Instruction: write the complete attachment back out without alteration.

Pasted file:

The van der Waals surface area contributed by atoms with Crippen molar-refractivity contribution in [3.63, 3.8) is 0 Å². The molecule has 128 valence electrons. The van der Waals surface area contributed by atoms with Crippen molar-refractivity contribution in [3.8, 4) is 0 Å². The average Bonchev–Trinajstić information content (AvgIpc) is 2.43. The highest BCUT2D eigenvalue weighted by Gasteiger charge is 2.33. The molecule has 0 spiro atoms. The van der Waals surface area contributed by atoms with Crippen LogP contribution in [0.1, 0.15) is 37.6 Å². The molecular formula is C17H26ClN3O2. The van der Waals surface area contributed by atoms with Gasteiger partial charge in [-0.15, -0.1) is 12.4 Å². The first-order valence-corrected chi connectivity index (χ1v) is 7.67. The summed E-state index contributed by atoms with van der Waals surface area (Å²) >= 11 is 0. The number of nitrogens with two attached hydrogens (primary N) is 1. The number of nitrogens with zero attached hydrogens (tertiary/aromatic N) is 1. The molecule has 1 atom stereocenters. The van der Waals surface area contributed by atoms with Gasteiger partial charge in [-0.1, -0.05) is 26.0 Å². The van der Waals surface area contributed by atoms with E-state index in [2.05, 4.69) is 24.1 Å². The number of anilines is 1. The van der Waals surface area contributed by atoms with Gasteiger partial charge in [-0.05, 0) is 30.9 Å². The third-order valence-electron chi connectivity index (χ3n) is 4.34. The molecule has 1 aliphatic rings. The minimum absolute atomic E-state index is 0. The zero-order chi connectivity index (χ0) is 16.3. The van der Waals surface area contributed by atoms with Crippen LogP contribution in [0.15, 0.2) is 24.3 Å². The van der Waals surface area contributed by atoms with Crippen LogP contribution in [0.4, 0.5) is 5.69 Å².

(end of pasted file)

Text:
The van der Waals surface area contributed by atoms with Crippen molar-refractivity contribution in [3.63, 3.8) is 0 Å². The molecule has 128 valence electrons. The van der Waals surface area contributed by atoms with Crippen molar-refractivity contribution in [3.8, 4) is 0 Å². The average Bonchev–Trinajstić information content (AvgIpc) is 2.43. The highest BCUT2D eigenvalue weighted by Gasteiger charge is 2.33. The molecule has 0 spiro atoms. The van der Waals surface area contributed by atoms with Crippen LogP contribution in [0.1, 0.15) is 37.6 Å². The molecular formula is C17H26ClN3O2. The van der Waals surface area contributed by atoms with Gasteiger partial charge in [-0.15, -0.1) is 12.4 Å². The first-order valence-corrected chi connectivity index (χ1v) is 7.67. The summed E-state index contributed by atoms with van der Waals surface area (Å²) >= 11 is 0. The number of nitrogens with two attached hydrogens (primary N) is 1. The number of nitrogens with zero attached hydrogens (tertiary/aromatic N) is 1. The molecule has 1 atom stereocenters. The van der Waals surface area contributed by atoms with Gasteiger partial charge in [-0.1, -0.05) is 26.0 Å². The van der Waals surface area contributed by atoms with E-state index in [2.05, 4.69) is 24.1 Å². The number of anilines is 1. The van der Waals surface area contributed by atoms with Gasteiger partial charge in [-0.05, 0) is 30.9 Å². The third-order valence-electron chi connectivity index (χ3n) is 4.34. The molecule has 1 aliphatic rings. The minimum absolute atomic E-state index is 0. The zero-order chi connectivity index (χ0) is 16.3. The van der Waals surface area contributed by atoms with Crippen LogP contribution in [0.15, 0.2) is 24.3 Å². The van der Waals surface area contributed by atoms with Crippen LogP contribution in [0.4, 0.5) is 5.69 Å².